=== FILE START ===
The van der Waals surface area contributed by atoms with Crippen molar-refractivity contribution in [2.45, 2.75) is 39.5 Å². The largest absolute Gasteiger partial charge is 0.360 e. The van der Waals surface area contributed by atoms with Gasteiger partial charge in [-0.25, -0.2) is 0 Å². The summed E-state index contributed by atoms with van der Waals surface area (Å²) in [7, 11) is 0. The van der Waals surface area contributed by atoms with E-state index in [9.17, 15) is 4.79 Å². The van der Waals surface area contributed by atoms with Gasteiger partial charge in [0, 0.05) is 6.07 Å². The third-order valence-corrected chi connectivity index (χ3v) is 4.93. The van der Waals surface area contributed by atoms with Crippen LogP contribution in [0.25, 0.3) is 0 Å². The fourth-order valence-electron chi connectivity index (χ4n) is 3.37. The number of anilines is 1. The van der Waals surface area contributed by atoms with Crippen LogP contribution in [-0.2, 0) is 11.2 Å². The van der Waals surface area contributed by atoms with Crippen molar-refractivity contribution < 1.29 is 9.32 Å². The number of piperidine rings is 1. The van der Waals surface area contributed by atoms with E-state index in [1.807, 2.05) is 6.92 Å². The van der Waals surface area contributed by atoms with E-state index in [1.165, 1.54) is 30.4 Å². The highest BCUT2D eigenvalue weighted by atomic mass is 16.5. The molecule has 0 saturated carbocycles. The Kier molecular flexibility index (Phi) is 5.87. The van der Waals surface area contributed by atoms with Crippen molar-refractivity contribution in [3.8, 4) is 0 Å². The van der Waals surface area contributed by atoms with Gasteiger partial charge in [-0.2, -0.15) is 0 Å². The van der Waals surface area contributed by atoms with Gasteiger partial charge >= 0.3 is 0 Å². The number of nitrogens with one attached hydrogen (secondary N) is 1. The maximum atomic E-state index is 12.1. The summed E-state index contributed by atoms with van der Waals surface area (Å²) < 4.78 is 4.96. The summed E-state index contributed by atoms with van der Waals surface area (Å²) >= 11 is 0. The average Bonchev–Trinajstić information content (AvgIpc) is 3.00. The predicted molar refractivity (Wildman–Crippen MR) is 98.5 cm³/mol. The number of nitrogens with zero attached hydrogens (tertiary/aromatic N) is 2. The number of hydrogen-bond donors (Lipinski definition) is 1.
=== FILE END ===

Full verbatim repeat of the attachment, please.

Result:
The van der Waals surface area contributed by atoms with Crippen molar-refractivity contribution in [2.45, 2.75) is 39.5 Å². The largest absolute Gasteiger partial charge is 0.360 e. The van der Waals surface area contributed by atoms with Gasteiger partial charge in [-0.25, -0.2) is 0 Å². The summed E-state index contributed by atoms with van der Waals surface area (Å²) in [7, 11) is 0. The van der Waals surface area contributed by atoms with E-state index in [9.17, 15) is 4.79 Å². The van der Waals surface area contributed by atoms with Gasteiger partial charge in [0, 0.05) is 6.07 Å². The third-order valence-corrected chi connectivity index (χ3v) is 4.93. The van der Waals surface area contributed by atoms with Crippen LogP contribution in [0.25, 0.3) is 0 Å². The fourth-order valence-electron chi connectivity index (χ4n) is 3.37. The number of anilines is 1. The van der Waals surface area contributed by atoms with Crippen LogP contribution in [-0.2, 0) is 11.2 Å². The van der Waals surface area contributed by atoms with Crippen molar-refractivity contribution < 1.29 is 9.32 Å². The number of piperidine rings is 1. The van der Waals surface area contributed by atoms with E-state index in [1.807, 2.05) is 6.92 Å². The van der Waals surface area contributed by atoms with E-state index in [1.165, 1.54) is 30.4 Å². The highest BCUT2D eigenvalue weighted by atomic mass is 16.5. The molecule has 0 saturated carbocycles. The Kier molecular flexibility index (Phi) is 5.87. The van der Waals surface area contributed by atoms with Crippen molar-refractivity contribution in [3.8, 4) is 0 Å². The van der Waals surface area contributed by atoms with Gasteiger partial charge in [-0.2, -0.15) is 0 Å². The van der Waals surface area contributed by atoms with Gasteiger partial charge >= 0.3 is 0 Å². The number of nitrogens with one attached hydrogen (secondary N) is 1. The maximum atomic E-state index is 12.1. The summed E-state index contributed by atoms with van der Waals surface area (Å²) < 4.78 is 4.96. The summed E-state index contributed by atoms with van der Waals surface area (Å²) >= 11 is 0. The average Bonchev–Trinajstić information content (AvgIpc) is 3.00. The predicted molar refractivity (Wildman–Crippen MR) is 98.5 cm³/mol. The number of nitrogens with zero attached hydrogens (tertiary/aromatic N) is 2. The number of hydrogen-bond donors (Lipinski definition) is 1.